Budget deal doesn’t add much for K-12 schools

Budget deal doesn’t add much for K-12 schools

(Calif.) An agreement on next year’s spending plan includes an additional $407 million for the Local Control Funding Formula but nothing to equalize support for special education.

Gov. Jerry Brown and Democratic legislative leaders will provide $500 million for homeless programs and $90 million to increase welfare grants. But Brown held fast on his commitment to put much of the surplus generated from Wall Street profit-taking into reserve.

“After detailed discussions, California is on the verge of having another on-time, balanced budget,” Brown said in a statement. “From a $27 billion deficit in 2011, the state now enjoys a healthy surplus and a solid Rainy Day Fund.”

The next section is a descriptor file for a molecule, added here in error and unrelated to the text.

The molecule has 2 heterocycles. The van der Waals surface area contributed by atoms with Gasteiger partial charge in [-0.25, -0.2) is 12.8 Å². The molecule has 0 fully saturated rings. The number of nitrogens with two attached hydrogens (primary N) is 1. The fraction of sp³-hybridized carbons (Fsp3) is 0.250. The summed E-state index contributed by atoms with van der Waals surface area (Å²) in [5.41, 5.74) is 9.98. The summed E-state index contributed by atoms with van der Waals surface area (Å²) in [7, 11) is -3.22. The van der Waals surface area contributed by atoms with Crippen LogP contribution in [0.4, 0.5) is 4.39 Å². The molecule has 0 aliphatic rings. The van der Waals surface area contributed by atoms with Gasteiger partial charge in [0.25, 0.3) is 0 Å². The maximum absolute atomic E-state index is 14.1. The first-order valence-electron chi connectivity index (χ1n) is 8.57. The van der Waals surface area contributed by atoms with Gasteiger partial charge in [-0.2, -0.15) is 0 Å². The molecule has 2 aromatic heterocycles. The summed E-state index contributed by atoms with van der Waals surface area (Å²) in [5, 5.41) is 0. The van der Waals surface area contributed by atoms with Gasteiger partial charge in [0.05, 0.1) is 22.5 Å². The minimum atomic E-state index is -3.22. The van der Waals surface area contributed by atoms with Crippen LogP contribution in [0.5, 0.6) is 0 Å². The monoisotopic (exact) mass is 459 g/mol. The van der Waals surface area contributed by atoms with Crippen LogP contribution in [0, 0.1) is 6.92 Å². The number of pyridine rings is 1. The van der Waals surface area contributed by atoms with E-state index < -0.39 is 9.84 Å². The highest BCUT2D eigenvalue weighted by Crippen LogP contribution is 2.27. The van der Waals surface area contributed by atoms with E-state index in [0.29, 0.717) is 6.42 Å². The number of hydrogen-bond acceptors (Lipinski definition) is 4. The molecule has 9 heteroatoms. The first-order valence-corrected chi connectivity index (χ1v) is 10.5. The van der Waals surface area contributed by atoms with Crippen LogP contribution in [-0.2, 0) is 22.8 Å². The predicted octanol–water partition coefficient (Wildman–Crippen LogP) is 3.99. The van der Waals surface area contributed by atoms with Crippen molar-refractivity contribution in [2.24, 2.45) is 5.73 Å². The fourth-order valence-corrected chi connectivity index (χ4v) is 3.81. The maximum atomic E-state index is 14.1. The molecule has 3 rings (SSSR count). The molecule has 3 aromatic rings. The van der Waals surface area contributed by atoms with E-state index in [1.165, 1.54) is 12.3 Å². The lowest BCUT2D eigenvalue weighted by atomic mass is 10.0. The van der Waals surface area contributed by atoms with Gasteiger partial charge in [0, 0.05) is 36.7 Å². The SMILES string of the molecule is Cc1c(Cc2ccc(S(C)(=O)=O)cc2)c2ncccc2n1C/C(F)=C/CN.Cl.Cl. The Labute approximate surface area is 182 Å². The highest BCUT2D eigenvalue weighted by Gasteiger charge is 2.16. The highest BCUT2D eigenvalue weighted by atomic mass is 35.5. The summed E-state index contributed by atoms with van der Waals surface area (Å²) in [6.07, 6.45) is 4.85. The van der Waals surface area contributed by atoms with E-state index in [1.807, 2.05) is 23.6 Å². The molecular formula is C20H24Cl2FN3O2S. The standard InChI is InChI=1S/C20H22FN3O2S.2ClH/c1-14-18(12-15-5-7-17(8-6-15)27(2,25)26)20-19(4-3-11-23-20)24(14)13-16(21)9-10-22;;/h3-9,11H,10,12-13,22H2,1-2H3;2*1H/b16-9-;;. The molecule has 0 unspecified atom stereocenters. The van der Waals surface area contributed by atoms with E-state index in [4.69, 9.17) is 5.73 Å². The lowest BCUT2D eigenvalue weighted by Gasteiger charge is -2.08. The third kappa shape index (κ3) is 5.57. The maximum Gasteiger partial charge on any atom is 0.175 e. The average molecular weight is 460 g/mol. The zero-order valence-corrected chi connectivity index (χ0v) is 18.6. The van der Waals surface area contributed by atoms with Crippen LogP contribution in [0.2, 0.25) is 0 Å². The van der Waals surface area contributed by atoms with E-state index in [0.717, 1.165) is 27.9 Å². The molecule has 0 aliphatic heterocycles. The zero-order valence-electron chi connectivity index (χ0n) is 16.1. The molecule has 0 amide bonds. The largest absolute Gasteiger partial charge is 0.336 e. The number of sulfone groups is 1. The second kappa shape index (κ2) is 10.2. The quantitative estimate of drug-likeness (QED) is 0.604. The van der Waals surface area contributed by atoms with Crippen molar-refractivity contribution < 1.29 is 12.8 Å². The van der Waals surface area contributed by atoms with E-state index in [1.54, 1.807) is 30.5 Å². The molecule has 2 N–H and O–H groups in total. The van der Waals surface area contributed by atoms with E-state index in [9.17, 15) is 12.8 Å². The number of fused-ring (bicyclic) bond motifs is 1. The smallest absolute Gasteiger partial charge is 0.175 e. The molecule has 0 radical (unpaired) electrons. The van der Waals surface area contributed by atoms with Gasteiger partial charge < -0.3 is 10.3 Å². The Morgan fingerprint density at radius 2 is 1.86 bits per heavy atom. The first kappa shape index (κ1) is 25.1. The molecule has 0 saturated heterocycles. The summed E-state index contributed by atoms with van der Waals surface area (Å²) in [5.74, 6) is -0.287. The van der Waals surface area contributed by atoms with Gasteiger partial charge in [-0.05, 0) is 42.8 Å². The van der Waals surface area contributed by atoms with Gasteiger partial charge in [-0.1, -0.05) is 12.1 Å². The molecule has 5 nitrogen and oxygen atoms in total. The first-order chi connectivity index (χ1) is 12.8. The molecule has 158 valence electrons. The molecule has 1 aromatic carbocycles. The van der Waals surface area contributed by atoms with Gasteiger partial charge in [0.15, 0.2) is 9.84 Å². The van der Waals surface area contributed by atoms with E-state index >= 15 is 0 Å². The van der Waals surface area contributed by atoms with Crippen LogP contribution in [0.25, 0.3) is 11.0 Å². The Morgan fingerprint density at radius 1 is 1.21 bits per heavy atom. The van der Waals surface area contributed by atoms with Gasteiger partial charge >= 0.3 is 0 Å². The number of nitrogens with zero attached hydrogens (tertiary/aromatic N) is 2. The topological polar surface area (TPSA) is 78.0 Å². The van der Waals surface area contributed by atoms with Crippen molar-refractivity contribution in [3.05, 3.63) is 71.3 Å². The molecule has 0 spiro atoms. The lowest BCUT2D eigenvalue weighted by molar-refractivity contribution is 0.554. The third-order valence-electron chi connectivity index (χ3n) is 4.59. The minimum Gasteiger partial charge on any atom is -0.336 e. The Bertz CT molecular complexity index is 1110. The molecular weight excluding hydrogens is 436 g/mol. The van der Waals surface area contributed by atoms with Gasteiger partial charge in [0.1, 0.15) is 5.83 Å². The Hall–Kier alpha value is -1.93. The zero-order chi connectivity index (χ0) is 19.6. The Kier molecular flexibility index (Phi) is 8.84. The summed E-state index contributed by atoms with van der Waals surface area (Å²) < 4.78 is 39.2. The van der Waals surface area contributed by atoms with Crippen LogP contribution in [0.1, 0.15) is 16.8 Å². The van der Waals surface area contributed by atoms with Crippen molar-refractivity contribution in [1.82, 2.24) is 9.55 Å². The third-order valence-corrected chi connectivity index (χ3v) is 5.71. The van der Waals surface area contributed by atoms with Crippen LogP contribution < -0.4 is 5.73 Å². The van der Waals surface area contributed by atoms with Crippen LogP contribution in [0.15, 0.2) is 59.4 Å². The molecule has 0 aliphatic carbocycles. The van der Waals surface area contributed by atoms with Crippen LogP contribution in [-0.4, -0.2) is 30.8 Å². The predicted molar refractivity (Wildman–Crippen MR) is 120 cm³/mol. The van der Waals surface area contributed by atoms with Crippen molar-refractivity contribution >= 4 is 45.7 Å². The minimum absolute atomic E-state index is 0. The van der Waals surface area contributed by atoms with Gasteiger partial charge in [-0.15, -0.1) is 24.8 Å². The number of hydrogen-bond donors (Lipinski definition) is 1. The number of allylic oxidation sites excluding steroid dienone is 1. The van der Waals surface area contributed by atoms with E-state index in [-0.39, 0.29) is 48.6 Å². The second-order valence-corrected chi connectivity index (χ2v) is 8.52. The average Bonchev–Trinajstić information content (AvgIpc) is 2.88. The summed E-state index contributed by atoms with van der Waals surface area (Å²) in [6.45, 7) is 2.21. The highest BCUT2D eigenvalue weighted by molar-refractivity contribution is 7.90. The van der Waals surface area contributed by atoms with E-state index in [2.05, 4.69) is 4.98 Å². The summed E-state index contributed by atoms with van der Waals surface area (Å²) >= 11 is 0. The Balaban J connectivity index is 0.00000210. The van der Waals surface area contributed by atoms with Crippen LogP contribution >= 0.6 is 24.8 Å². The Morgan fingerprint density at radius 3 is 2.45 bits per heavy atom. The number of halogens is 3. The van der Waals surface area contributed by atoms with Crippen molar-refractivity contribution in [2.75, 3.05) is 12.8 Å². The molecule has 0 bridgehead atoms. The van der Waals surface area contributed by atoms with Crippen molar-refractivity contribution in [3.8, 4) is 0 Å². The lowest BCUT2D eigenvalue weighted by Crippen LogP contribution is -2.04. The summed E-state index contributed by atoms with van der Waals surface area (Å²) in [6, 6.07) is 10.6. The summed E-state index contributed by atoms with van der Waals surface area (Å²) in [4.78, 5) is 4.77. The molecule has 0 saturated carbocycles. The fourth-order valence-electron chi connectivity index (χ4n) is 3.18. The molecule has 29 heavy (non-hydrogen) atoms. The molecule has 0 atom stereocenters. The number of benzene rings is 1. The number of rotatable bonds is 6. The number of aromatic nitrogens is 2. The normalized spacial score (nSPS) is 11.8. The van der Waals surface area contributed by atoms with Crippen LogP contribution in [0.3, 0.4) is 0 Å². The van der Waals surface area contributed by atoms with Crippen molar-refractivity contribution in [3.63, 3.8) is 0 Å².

The agreement, reached Friday, would maximize the state’s Rainy Day fund at about $14 billion and includes an additional $2.2 billion in state reserves.

Schools with large populations of at-risk students will likely see a share of a new $300 million grant to better serve the state’s lowest performing students. There is also $200,000 set aside to help districts better inform parents and community stakeholders of the goals spelled out in the Local Control Accountability Plans.

Brown also won support for his twin $50 million programs to improve the teacher shortage-one aimed at special education.

There is $100 million in one-time money for full-day kindergarten facilities.

The Assembly and Senate face a June 15 deadline to approve the deal.

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